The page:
For this experiment we had to use the same brand to keep all the variables the same except the popcorn type.  After researching at we created our Hypothesis.  "IF we microwave sea salt, butter, and extra butter popcorn for two minutes and thirty seconds, THEN the extra butter popcorn will pop the most kernels."


The pictures I am showing are from last year's experiment with the different brands of popcorn, so don't let that confuse you.  The materials you will need are simple and depend of the experiment you choose.

Testing the brands:
(make sure the bags have the same amount-grams)
You will need a total of 3 bags for each brand for a total of 3 trials

Pop Secret Butter 34 grams
Jolly Time Butter 34 grams
Orville Redenbocher Butter 34 grams
paper towels

Testing the type:
 (make sure the bags have the same amount-grams)
You will need 3 bags for each type for  a total of 3 trials

Pop Secret Sea Salt 34 grams
Pop Secret Butter 34 grams
Pop Secret Extra Butter 34 grams
paper towels


This was a very easy experiment because you basically just pop all the bags for 2:30 minutes each.  I divided my students into 3 large groups to act as Trial 1, Trial 2, and Trial 3 and laid paper towels on the table.  The students dumped one bag at a time onto the paper towels and counted all the unpopped kernels.  The logic here is that if all the bags have the same amount inside, then they should have just about the same amount of kernels.  If you want to get super technical, I'm sure there is a slight difference with every bag and you could count the popped and unpopped kernels and develop a ratio, but for our simple third grade experiment, we are sticking with just counting the unpopped kernels.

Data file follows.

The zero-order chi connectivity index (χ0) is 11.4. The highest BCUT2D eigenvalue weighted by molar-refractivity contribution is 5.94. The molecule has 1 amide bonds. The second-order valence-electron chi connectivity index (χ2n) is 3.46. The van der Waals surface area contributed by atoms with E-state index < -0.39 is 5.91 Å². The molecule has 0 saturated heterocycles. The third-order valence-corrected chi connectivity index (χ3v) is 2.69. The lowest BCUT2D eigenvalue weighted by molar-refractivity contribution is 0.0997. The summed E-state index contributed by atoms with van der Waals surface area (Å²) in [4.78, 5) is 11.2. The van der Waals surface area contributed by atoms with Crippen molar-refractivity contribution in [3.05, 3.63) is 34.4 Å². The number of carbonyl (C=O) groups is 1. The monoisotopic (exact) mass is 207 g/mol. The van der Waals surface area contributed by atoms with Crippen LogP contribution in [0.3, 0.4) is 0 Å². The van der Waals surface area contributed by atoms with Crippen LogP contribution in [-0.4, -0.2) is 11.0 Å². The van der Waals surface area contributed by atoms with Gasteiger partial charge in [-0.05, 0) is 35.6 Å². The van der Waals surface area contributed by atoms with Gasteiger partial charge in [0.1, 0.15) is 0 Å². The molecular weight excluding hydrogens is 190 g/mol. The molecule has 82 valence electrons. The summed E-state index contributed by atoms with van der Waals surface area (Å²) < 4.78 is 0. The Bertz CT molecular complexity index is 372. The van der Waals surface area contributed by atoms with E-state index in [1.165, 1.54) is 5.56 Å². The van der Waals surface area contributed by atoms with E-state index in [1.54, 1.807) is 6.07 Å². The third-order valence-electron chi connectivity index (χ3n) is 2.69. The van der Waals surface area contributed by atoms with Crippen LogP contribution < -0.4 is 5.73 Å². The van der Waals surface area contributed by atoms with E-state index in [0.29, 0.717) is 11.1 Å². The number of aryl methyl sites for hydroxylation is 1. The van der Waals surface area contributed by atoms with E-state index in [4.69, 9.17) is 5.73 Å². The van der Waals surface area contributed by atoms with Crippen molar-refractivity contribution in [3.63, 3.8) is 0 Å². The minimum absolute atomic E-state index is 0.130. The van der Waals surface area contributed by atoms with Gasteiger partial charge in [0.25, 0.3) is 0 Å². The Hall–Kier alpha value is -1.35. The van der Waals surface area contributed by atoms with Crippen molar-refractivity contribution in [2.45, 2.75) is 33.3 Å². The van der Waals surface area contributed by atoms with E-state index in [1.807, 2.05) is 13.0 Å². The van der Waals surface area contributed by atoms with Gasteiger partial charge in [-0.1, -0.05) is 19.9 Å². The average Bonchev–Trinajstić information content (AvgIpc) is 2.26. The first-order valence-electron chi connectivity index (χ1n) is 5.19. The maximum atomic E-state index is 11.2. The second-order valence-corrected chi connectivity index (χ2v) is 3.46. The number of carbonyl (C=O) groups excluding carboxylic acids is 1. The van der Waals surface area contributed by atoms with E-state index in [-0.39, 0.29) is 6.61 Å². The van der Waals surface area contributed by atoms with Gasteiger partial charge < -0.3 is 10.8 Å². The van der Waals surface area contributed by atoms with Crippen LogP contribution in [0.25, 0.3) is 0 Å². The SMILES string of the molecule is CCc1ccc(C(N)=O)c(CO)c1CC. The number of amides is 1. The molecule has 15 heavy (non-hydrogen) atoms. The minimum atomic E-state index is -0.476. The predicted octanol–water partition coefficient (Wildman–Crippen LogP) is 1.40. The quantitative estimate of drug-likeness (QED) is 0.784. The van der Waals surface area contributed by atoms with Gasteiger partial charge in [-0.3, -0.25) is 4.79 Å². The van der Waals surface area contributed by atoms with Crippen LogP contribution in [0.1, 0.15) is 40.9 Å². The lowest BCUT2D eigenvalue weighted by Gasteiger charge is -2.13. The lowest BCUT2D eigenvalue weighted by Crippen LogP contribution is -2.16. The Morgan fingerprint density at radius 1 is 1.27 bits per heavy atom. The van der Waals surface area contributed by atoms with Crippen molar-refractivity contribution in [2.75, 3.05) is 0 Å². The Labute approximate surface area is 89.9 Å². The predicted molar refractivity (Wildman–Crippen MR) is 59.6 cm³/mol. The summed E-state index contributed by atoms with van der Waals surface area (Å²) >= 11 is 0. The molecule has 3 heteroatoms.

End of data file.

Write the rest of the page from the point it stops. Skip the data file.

Students recorded their results for each bag and then we shared the results of each Trial as a class to record in our Science Fair Journal.

Results- Data/Analysis-Conclusion

After we recorded the results for the 3 trials, I showed them how to create a graph with a graph key so we could fit all 3 trials on one bar graph.  We summarized our results into paragraph form and then we wrote our conclusion.  In the conclusion it is important for students to state if their hypothesis was supported or rejected.  It is also very important for them to know that their hypothesis DOES NOT need to be correct.  Some kiddos think if their hypothesis was rejected that they did the experiment wrong.  The whole purpose of the experiment is to see what will really happen.  If you are wrong that is ok!  You should never do an experiment when you are 100% sure of the results.  What would be the point?  You learn nothing.  

I hope these ideas were helpful to you and you are one or two steps further away from the ledge!!  Science can be fun!

You can grab the blank journal we used here.  

Happy Sciencing!